The first stop on my little Jane Austen road trip was Bath, where Jane lived between 1801 to 1806 and set two of her novels, Northanger Abbey & Persuasion. The problematic nature of being a lady in Regency England was that young women had to marry to secure their future. Jane Austen wove this predicament into all of her novels, commenting ever so gently that this was utter nonsense. After all, she was an intelligent woman who just wanted a quiet place to write and didn’t fancy the idea of marrying for pragmatic reasons.
Despite her literary fame, Jane remains an illusive figure in history. Very few of her letters survived as a result of her sister, Cassandra Austen, burning them. Which we know, from the few letters that did survive, would have painted a vivid portrait of a witty satirist. Cassandra and Jane were the very best of friends and their letters would have been filled with gossip, humour and clever rhetoric – and while the loss of their letters is a historical tragedy, Cassandra acted as a true friend and sister, ensuring that their private correspondence remained untold.
Bath is home to The Jane Austen Centre, a gallery that provides a historical snapshot of the Regency period. Upon arrival, you will be met by a guide dressed as a Jane Austen characters, our guide was Kitty Bennet from Pride and Prejudice. She welcomed our group and created a sense of context by explaining a timeline of Jane and how Bath influenced her life and writing. Once inside the main gallery you can wander at your own pace, choosing to linger at each display as long as you like. The exhibition is a journey through the fashion, social life, and etiquette of Regency Bath. The gallery is fun and interactive, you can even dress up in bonnets and empire waisted dresses to take photos.
The most impressive part of the collection is the wax figure of Jane Austen, which took forensic artist Melissa Dring three years to sculpt. A true likeness is impossible to verify, but the figure is based on an 1810 sketch by Cassandra Austen and first-hand quotes that describe Jane’s appearance.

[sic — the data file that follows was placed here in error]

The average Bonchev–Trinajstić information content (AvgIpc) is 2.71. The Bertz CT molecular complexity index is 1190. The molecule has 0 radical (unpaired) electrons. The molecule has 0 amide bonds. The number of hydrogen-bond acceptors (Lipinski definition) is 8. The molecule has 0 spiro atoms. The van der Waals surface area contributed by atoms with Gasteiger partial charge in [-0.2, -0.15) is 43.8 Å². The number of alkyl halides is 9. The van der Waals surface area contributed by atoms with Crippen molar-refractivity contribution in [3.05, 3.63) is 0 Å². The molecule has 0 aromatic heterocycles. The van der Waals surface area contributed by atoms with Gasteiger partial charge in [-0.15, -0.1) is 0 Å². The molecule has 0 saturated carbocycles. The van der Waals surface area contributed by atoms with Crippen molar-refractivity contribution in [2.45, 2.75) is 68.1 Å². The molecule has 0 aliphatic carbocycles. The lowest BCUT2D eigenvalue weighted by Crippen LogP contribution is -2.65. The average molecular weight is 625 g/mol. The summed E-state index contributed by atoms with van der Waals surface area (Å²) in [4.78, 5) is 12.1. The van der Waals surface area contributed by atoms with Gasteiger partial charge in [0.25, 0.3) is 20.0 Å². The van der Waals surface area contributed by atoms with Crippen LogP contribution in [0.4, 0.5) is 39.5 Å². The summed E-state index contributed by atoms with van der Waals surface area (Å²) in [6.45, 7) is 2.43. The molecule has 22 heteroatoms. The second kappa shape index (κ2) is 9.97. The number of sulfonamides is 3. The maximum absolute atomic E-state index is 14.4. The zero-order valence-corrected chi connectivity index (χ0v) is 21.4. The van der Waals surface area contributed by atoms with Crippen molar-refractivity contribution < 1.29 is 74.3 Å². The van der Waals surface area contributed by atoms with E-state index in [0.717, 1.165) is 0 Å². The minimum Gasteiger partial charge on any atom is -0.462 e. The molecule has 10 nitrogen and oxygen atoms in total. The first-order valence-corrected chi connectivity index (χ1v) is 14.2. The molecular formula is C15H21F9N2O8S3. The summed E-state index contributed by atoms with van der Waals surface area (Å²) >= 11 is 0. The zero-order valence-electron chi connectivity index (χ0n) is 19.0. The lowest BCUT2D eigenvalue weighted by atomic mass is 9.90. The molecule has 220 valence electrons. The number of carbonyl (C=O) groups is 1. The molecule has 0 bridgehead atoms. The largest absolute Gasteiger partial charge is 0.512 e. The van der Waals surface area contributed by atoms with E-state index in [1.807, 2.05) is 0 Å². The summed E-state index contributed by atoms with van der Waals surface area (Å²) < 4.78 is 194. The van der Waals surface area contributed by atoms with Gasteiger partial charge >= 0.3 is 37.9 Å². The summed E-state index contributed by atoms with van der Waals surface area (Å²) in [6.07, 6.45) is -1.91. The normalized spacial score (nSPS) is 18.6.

As to my Aunt’s personal appearance, hers was the first face that I can remember thinking pretty. Her face was rather round than long – she had a bright clear complexion and very good hazel eyes. Her hair, a darkish brown, curled naturally – it was in short curls around her face – Caroline Austen
The centre is housed within the same style of Georgian townhouse that Jane Austen lived during her time in Bath in the old regency centre of town. The centre is dedicated more to regency life in Bath than Jane Austen’s life exclusively, but I walked away with a greater understanding of her world and the important role that social context played in her novels.
The Jane Austen Centre has a lovely regency tea room where you can treat yourself to freshly baked scones with raspberry jam and clotted cream. Follow your visit with a look at all the marvellous Austen goods in the gift shop afterwards. I may have purchased an iconic I love Mr Darcy tote bag as a souvenir.
Bath also hosts an annual Jane Austen Festival, a ten day event held every September for Janeites wondering when the best time to visit might be.
The Jane Austen Centre
40 Gay Street
Telephone: +44 1225 443000
Open daily from 9.45am until 5.30pm
After torrential rain and thunder storms in Bath, I was actually quite happy to leave. Bath is such a beautiful city, but the rain was so heavy and persistent that even an umbrella was rendered quite useless. This was not my first visit to Bath and I will certainly return again in the future, so I swiftly began my journey to the next stop, Hampshire in England’s south.